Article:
Our Power Terrifies Them: A Special Halloween Personal Reflection
Updated: Jan 28, 2019
The tradition of Samhain originating from the Celtic/Irish. Diá de los Muertos from Mexico/Central/South America. These holy days come from places far from each other, but share a main similarity: they are both traditional Indigenous days to honor the dead, the holy people, the ancestors, and the changing of the Earth from the longer warmer days to darker colder nights.
The word “Halloween” was derived from “All Hallows Eve,” a term the British forced upon Celtic people along with Christianity and the assimilation of Samhain into a holiday to celebrate Christian saints.
Awful racist costumes like “Poccahottie,” and “Sexy Indian” contribute to the oversexualization of Indigenous womxn, 1 of 3 of whom will be raped in their lifetime and who face the highest rates of sexual assault and missing and murdered than any other group. Indigenous womxn are portrayed as sex objects in costumes, Black People in horrific black face, and other cultures potrayed disgustingingly stereotypical, inaccurate ways.For some this turns them off to Halloween altogether.
I myself celebrate the tradition of Samhain while working to bring awareness to the modern annoying, unnecessary, racist aspects of the commercialized version. Which brings me to my story.
I recently attended a friend’s birthday outing. It was a “Black and Red party,” so when deciding on attire, I immediately thought of one of the most interesting, and my personal favorite, super hero/villian (more on that in another blog): Classic Harley Quinn.
Black dress, black leather leggings, and black leather boots in tow, along with the makeup shown below.
Personally, I am so used to being harrassed when I get dressed up and go out, which is rare, that I often opt to wear toned down outfits when I’m not with male family and friends. There have been too many creepy encounters, and I’m not there to pick up dudes. I’m there to dance and have fun with friends.
So what happens when a Black Native womxn goes dancing in a club in Scottsdale, Arizona, all dolled up with first-time, accidentally horror gore Harley Quinn makeup? Something very interesting and powerful, my friends...💄
I walked onto the night scene, up to the club where the birthday girl was. As I passed the crowds of people, I mostly walked unnoticed, as the strangers laughed and drank and stayed fixated on those of opposite or same genders. I walked with my make up Harley Quinn “masque“ into the building. None of the womxn seemed fazed. In fact, throughout the evening, some even complimented my makeup. But the men. Oh, my. The look on their drunk faces when they eyed me toe to head, and then finally when their eyes met my eye: pure terror. One man with dreads literally leaned all the way forward with his eyes large and mouth open. I danced and laughed at the gawking eyes of the men who would usually have jeered and lorded their power over me in an attempt to capture and control me. I danced past them as they flinched and dodged me, as if my hands were blades as sharp as the painted dagger over my eye.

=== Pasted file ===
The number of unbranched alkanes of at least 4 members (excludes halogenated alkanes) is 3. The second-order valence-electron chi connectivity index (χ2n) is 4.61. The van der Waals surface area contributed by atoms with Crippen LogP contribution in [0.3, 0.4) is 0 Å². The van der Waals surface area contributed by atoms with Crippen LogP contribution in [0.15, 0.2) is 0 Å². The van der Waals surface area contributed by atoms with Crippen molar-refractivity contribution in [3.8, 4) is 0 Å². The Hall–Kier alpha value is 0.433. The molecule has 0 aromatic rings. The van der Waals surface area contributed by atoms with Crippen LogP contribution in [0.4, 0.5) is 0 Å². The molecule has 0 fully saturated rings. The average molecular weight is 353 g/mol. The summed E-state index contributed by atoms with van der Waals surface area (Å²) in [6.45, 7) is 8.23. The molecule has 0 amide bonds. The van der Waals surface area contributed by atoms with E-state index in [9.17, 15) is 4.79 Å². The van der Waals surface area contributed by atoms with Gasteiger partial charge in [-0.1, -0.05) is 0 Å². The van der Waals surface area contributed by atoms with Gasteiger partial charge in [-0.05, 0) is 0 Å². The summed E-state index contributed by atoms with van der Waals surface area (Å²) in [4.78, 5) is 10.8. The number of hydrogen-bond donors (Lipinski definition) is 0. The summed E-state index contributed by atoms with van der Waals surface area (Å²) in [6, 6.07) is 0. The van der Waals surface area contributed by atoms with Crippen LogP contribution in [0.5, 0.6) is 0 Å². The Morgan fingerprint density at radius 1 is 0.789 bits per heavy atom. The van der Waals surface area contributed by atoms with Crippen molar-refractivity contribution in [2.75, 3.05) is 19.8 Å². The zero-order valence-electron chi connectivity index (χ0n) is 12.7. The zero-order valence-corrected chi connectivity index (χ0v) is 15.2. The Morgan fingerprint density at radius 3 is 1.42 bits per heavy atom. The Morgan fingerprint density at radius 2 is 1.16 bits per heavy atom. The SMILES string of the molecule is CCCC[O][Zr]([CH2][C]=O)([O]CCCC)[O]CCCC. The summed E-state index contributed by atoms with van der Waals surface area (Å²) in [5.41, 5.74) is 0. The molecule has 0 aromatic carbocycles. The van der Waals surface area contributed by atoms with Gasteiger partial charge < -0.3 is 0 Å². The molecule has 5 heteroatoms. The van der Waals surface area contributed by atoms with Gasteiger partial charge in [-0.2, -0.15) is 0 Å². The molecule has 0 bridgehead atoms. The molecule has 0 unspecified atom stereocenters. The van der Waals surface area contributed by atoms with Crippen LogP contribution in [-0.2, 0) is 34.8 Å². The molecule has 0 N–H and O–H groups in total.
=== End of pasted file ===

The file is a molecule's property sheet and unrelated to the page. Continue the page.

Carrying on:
I left the club and walked down the alley way. Usually I am the one looking over my shoulder for shadows that stalk and seek to steal me into the night. But tonight, everything was different. Everything was new. I walked behind two young white men. One casually glanced behind his shoulder upon hearing my boots on the pavement. He did a double take to see if his eyes hadn’t betrayed him: they hadn’t. He whispered to his friend, though it was loud enough for me to hear, “Did you see her face??” The friend turned, his eyes widened and they immediately made a wide turn and walked off in the opposite direction. At first I was confused, then I realized: They were afraid. I laughed aloud at this strange joyous discovery, as they walked faster back where they came from. I walked safely unbothered back to my car.
You see, racism and misogyny fear what they cannot understand or control. This is exactly why “Sexy Poccahottie” costumes exist: the Patriarchy attack Black, Indigenous, + other Womxn of Color by oversimplifying, demeaning, and demoralizing us.
But when we take back our power and shatter preconceived patriarchical notions and roles of femininity, when we stay true to ourselves and our identity as human beings: strong, fierce, beautiful, intelligent, capable, resilient...That scares the shit out of them.
Because in that way, we are honoring those who came before us, and those who will come after. Because we are taking the our power back.
And that my sisters, is what everyday is all about.
Dominique (Afro Sappony/Norse-Irish/Polish descent) is a poet/spoken word/hiphop artist, short story writer, clothing line boss babe, + aspiring recreational therapist. She is also the co-founder of Indigenous Womxn In Solidarity Empowered + Rising. She is currently working on her B.S. in Nonprofit Leadership Management with an emphasis in American Indian Studies, and lives between the southeast + southwestern U.S.